Contemporary Australian socio-cultural factors and their influence on medical student rural career intent

James Padley, David Gonzalez-Chica, Paul Worley, Katrina Morgan, Lucie Walters

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    Abstract

    Objective: To understand how contemporary socio-cultural factors may impact medical students' rural career intent. Design: Cross-sectional study using data from the national Federation of Rural Australian Medical Educators survey. Participants/setting: Medical students across 18 Australian universities who completed a full academic year of clinical training in rural areas in 2019. Main outcome measure(s): Preferred location of practice post-training reported to be either: (i) a major city; (ii) a regional area or large town; or (iii) a small rural location. Results: In total, 626 students completed the survey (70.1% response rate). A small rural location was the most preferred location of practice after graduation for 28.3% of the students (95% CI 21.6–36.0). Four socio-cultural factors were positively associated with a preference for a rural career location: poor health status of rural people, motor vehicle traffic congestion in cities, rural generalist training opportunities in the state and the Royal Flying Doctor Service. Other socio-cultural factors, including specialists’ under-employment, Medicare freeze effect on doctors' income, bullying/sexual harassment in hospitals, climate change/natural disasters or recognised rural health personalities did not influence the investigated outcome. Conclusions: Our findings indicate a novel association between contemporary socio-cultural factors and rural career intention in a cohort of Australian rural clinical school students. These findings advocate for further consideration of research exploring socio-cultural factors shaping rural career intent and workforce outcomes.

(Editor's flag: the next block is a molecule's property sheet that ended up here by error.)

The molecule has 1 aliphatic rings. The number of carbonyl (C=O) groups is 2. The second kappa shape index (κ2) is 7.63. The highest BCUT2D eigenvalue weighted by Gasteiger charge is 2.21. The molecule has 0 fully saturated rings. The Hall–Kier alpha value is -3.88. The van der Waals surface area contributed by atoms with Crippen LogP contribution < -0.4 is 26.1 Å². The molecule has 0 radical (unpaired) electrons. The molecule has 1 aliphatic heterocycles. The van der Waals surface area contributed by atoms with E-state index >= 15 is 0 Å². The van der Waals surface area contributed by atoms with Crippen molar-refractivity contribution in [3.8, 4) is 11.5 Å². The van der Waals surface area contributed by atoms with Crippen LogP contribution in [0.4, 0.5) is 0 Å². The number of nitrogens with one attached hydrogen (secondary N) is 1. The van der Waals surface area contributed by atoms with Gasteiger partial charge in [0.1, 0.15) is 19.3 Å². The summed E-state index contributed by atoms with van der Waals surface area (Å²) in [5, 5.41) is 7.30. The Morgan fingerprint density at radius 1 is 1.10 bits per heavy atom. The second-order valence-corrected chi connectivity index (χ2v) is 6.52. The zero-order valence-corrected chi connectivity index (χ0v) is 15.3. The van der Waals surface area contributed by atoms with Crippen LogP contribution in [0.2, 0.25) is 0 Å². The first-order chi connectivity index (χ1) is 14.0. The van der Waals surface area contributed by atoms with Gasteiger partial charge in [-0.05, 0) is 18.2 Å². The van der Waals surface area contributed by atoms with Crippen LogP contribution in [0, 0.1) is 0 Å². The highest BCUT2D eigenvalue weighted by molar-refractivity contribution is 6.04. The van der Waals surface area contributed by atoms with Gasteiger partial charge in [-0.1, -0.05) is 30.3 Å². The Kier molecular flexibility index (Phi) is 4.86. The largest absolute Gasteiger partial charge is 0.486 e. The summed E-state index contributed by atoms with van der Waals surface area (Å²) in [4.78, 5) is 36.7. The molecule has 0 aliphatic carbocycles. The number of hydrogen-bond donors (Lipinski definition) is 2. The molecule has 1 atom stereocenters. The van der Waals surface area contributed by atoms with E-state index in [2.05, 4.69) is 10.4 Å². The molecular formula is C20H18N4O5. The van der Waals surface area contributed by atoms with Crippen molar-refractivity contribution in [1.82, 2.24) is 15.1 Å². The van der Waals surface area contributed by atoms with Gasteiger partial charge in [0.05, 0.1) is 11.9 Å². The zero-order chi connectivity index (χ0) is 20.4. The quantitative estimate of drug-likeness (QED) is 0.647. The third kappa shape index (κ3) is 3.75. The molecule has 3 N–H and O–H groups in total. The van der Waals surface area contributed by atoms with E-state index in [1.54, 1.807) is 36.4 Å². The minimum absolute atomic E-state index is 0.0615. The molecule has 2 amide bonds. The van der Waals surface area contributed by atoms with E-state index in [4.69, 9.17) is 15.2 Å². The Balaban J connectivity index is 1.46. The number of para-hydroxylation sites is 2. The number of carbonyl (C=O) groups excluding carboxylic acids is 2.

Original languageEnglish
    Number of pages9
    JournalAustralian Journal of Rural Health
    Early online date5 Apr 2022
    DOIs
    Publication statusE-pub ahead of print - 5 Apr 2022

    Keywords

    • career choice
    • family medicine
    • health workforce
    • rural health

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